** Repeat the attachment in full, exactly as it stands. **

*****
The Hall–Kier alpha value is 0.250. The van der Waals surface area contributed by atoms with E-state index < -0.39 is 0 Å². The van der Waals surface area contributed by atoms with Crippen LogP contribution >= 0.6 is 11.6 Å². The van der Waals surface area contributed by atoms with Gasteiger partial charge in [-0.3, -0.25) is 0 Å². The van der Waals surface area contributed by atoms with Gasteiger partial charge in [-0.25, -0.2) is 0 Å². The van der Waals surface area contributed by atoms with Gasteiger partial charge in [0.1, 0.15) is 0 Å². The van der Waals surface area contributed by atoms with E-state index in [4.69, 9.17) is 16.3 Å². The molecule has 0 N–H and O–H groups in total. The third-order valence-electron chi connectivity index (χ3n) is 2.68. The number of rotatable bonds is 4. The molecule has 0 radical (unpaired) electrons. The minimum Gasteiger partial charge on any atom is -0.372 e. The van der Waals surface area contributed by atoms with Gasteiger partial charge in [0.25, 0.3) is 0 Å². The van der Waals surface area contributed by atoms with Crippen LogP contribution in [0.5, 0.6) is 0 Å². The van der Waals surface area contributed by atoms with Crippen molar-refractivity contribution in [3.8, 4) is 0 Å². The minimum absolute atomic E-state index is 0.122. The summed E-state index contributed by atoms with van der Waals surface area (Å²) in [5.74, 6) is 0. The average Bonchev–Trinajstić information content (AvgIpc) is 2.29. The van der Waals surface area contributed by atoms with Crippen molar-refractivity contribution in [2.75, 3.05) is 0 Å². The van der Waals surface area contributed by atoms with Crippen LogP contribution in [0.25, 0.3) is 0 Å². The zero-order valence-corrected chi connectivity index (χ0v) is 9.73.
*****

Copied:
The Hall–Kier alpha value is 0.250. The van der Waals surface area contributed by atoms with E-state index < -0.39 is 0 Å². The van der Waals surface area contributed by atoms with Crippen LogP contribution >= 0.6 is 11.6 Å². The van der Waals surface area contributed by atoms with Gasteiger partial charge in [-0.3, -0.25) is 0 Å². The van der Waals surface area contributed by atoms with Gasteiger partial charge in [-0.25, -0.2) is 0 Å². The van der Waals surface area contributed by atoms with Gasteiger partial charge in [0.1, 0.15) is 0 Å². The van der Waals surface area contributed by atoms with E-state index in [4.69, 9.17) is 16.3 Å². The molecule has 0 N–H and O–H groups in total. The third-order valence-electron chi connectivity index (χ3n) is 2.68. The number of rotatable bonds is 4. The molecule has 0 radical (unpaired) electrons. The minimum Gasteiger partial charge on any atom is -0.372 e. The van der Waals surface area contributed by atoms with Gasteiger partial charge in [0.25, 0.3) is 0 Å². The van der Waals surface area contributed by atoms with Crippen LogP contribution in [0.5, 0.6) is 0 Å². The van der Waals surface area contributed by atoms with Crippen molar-refractivity contribution in [3.8, 4) is 0 Å². The minimum absolute atomic E-state index is 0.122. The summed E-state index contributed by atoms with van der Waals surface area (Å²) in [5.74, 6) is 0. The average Bonchev–Trinajstić information content (AvgIpc) is 2.29. The van der Waals surface area contributed by atoms with Crippen molar-refractivity contribution in [2.75, 3.05) is 0 Å². The van der Waals surface area contributed by atoms with Crippen LogP contribution in [0.25, 0.3) is 0 Å². The zero-order valence-corrected chi connectivity index (χ0v) is 9.73.